The Year in Books - 2011

At the start of 2011, I set a goal to read 25,000 pages by year's end:

I think this is ambitious, but achievable. If I can read 18,000 pages in a year in which I learned to be a father, took a bar exam, started a new job, and bought a new house, I should be able to do quite a bit better this year. It would be easy to set the goal at 20,000 pages, but I am too certain I could achieve that. I need a goal that actually creates a challenge.

And a challenge it was, particularly during the early months of the year as I studied for the Florida bar exam, my second bar exam in as many years. The studying paid off and I passed, but it left me with a mild deficit to make up later in the year. Fortunately, my daughter continues to excel in the sleep department, and her 2-hour afternoon naps on the weekend provided some prime reading opportunities (as a well as a chance to get back in to my woodworking in time to build a new CD case by Christmas).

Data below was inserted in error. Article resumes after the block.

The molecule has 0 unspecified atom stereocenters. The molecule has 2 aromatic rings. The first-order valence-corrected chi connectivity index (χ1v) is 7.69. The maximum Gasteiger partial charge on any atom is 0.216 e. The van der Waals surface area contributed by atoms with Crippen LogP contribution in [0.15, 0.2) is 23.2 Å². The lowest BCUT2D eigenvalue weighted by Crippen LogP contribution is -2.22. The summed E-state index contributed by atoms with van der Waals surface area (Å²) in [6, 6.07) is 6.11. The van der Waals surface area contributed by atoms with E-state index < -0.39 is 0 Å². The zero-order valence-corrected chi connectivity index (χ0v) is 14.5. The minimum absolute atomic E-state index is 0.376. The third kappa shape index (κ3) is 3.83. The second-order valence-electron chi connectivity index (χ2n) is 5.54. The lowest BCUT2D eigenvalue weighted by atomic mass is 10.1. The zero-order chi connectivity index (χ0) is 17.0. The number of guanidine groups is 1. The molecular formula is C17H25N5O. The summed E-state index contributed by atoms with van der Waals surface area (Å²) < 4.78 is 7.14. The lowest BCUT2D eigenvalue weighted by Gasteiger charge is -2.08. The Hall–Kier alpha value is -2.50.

Here's what I read in 2011:

  1. Julius Caesar - Philip Freeman
  2. Antony and Cleopatra - Adrian Goldsworthy
  3. The Bogleheads' Guide to Investing - Taylor Larimore
  4. The Four Pillars of Investing - William Bernstein
  5. The Automatic Millionaire - David Bach
  6. Smart Couples Finish Rich - David Bach
  7. Common Sense on Mutual Funds - John Bogle
  8. The Finkler Question - Howard Jacobson
  9. The Imperfectionists - Tom Rachman
  10. A Random Walk Down Wall Street - Burton Malkiel
  11. Winning the Loser's Game - Charles Ellis
  12. Alexander the Great - Philip Freeman
  13. Lenin - Robert Service
  14. Trotsky - Robert Service
  15. Stalin - Robert Service
  16. A Visit From the Goon Squad - Jennifer Egan
  17. The Miracle Life of Edgar Mint - Brady Udall
  18. Watership Down - Richard Adams
  19. The Weird Sisters - Eleanor Brown
  20. When Genius Failed - Roger Lowenstein
  21. Den of Thieves - James Stewart
  22. Too Big to Fail - Andrew Ross Sorkin
  23. American Rust - Philipp Meyer
  24. T.R. - H.W. Brands
  25. Big Machine - Victor LaValle
  26. Woodrow Wilson - John Milton Cooper, Jr.
  27. Freedom From Fear - David Kennedy
  28. Blood Meridian - Cormac McCarthy
  29. Grand Expectations - James Patterson